United States District Court, D. New Jersey
OPINION & ORDER
KEVIN MCNULTY, U.S.D.J.
constitutional tort action under 42 U.S.C. § 1983 arises
from an allegedly unconstitutional detention of the
plaintiffs, Stanley Summerville and Fombah Sirleaf, by
several New Jersey State Troopers. By Order and Opinion (DE
129) filed on August 29, 2019, I granted in part and denied
in part the motion for summary judgment on behalf of Officers
Gregory and Ciano, and also granted in part and denied in
part the cross-motion for summary judgment filed by the
plaintiffs. What remains is a Fourth Amendment § 1983
claim, against defendant Gregory only, based on the alleged
illegality of the initial Terry stop and its unreasonable
essence, I found that Officer Gregory's initial
reasonable-suspicion basis for the Terry stop of the
plaintiffs presented issues of fact, precluding summary
judgment for either side on that issue. In doing so, I noted
some significant factual questions and inconsistencies as to
what Gregory had observed at the time he ordered the
detention. I therefore proceeded to a second issue.
Irrespective of the permissibility of the original stop, I
found that the subsequent detention of the plaintiffs for 90
minutes exceeded constitutional bounds. Defendant Gregory now
moves for reconsideration on that second issue. (DE 132) He
clarifies in his reply that he means to press these arguments
primarily in the context of qualified immunity. (DE 136).
Rule 7.1(i) governs motions for reconsideration.
Reconsideration is granted sparingly, generally only in one
of three situations: (1) when there has been an intervening
change in the law; (2) when new evidence has become
available; or (3) when necessary to correct a clear error of
law or to prevent manifest injustice. See North
River Ins. Co. v. CIGNA Reinsurance Co., 52 F.3d 1194,
1218 (3d Cir. 1995); Carmxchael v. Everson, 2004 WL
1587894 (D.N.J. May 21, 2004). "A motion for
reconsideration is improper when it is used 'to ask the
Court to rethink what it had already thought through-rightly
or wrongly. Oritani Sav. & LoanAss'n v. Fidelity
& Deposit Co., 744 F.Supp. 1311, 1314 (D.N.J. 1990)
(quoting Above the Belt v. Mel Bohannan Roofing,
Inc., 99 F.R.D. 99, 101 (E.D. Va. 1983)). Evidence or
arguments that were available at the time of the original
decision will not support a motion for reconsideration.
Damiano v. Sony Music Entm't, Inc., 975 F.Supp.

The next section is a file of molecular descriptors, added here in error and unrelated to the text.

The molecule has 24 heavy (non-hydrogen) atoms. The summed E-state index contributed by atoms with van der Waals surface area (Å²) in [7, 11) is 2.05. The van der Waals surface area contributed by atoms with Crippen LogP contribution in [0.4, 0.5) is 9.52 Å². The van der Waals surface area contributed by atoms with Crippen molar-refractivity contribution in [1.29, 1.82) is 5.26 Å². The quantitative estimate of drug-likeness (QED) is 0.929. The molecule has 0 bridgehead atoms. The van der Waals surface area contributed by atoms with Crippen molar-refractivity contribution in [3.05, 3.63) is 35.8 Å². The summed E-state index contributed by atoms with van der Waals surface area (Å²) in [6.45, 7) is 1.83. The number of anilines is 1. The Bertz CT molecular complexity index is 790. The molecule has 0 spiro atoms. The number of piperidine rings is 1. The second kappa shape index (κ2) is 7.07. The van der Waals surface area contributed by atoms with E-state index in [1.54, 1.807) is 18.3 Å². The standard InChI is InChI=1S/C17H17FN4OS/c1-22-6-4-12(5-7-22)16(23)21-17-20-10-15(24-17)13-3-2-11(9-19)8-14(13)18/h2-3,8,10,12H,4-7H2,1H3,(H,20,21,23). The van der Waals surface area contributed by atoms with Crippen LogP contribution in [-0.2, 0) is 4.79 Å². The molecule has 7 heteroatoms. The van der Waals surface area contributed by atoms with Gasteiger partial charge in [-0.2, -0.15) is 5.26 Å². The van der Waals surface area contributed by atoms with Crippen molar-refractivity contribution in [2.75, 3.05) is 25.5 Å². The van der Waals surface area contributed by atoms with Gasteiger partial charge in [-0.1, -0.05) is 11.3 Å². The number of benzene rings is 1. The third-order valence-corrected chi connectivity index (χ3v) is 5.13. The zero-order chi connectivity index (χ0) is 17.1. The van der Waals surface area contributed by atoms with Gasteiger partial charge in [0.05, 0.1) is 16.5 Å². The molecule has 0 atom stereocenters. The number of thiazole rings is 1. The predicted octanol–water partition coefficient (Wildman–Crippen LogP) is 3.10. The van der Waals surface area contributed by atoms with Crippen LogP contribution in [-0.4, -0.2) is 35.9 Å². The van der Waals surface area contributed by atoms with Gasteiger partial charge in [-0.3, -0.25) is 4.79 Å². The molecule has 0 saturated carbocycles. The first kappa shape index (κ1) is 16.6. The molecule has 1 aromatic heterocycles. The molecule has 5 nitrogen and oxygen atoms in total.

623, 636 (D.N.J. 1997); see also North River Ins. Co., 52
F.3d at 1218; Bapu Corp. v. Choice Hotels Int'l,
Inc., 2010 WL 5418972, at *4 (D.N.J. Dec. 23, 2010)
(citing P. Schoenfeld Asset Mgmt. LLC v. Cendant
Corp., 161 F.Supp.2d 349, 352 (D.N.J. 2001)).
of the high threshold bar to such relief, defendant Gregory
contends that he did not have a fair opportunity to address
the issue of die unconstitutional prolongation of the
detention, because it was not raised in the plaintiffs'
cross-motion for summary judgment. (DE 132-1) In particular,
says Gregory, defense counsel did not have a chance to
address and distinguish ttie authorities cited in the
Court's Opinion, especially United States v.
Place, 462 U.S. 696, 709 (1983).
State's argument bypasses some important procedural
history. As background, recall that the State's theory
was that this 90-minute detention was a Terry stop, which by
definition is a brief investigative detention based on
reasonable suspicion, falling short of the probable cause
that would support a full seizure. See Terry v.
Ohio, 392 U.S. 1 (1968).
of the State's brief, submitted in support of
defendants' motion for summary judgment, runs thus:
THE INDIVIDUAL STATE POLICE OFFICER DEFENDANTS ARE ENTITLED
TO SUMMARY JUDGEMENT ON THE FIRST AND FOURTH CAUSES OF ACTION
OF PLAINTIFFS' THIRD AMENDED COMPLAINT BECAUSE THE
SEIZURE OF PLAINTIFFS WAS REASONABLE UNDER THE FOURTH
AMENDMENT AND NOT MOTIVATED BY
A. THE INITIAL SEIZURE OF PLAINTIFFS WAS JUSTIFIED AS BASED
B. THE VALID INVESTIGATIVE DETENTION OF PLAINTIFFS DID NOT
RUN AFOUL OF THE FOURTH AMENDEMENT IN SCOPE OR DURATION SO AS
TO BECOME A DE FACTO ARREST REQUIRING PROBABLE
(Def. Moving Brief on summary judgment ("State
Brf."), at p. 1 (table of contents), DE 114-1 at 2). The
structure of the State's own argument, then, was that (A)
the initial seizure was valid, and (B) it did not thereafter
exceed the bounds of the Fourth Amendment in scope or
duration. The responsibility-shifting contention that issue
(B) was absent from plaintiffs cross-motion implies the State
could not have addressed that issue, but in fact the State
was aware of and did address that issue.
LB occupied some seven pages of the State's opening
brief. The point's first sentence reads as follows:
"An otherwise valid investigative detention can
nevertheless violate the Fourth Amendment when the
circumstances surrounding the seizure convert the detention
into a de facto arrest. See U.S. v. Sharpe,
470 U.S. 675, 685-686 (1985)." (State Brf. 17, DE 114-1
at 25) In the paragraph almost immediately following, the
State explained what it meant:
Duration alone will not convert a valid Terry stop into an
unreasonable arrest. See Sharpe, 470 U.S. at
685-686. "In assessing whether a detention is too long
in duration to be justified as an investigative stop,
[courts] consider it appropriate to examine whether the
police diligently pursued a means of investigation that was
likely to confirm or dispel their suspicion quickly, during
which time it was necessary to detain the defendant."
United States v. Sharpe,470 U.S. 675, 686 (1985).
Courts "should take care to consider whether the police
are acting in a swiftly developing situation, and in such
cases the court should not indulge in unrealistic
second-guessing." Id. Indeed, ...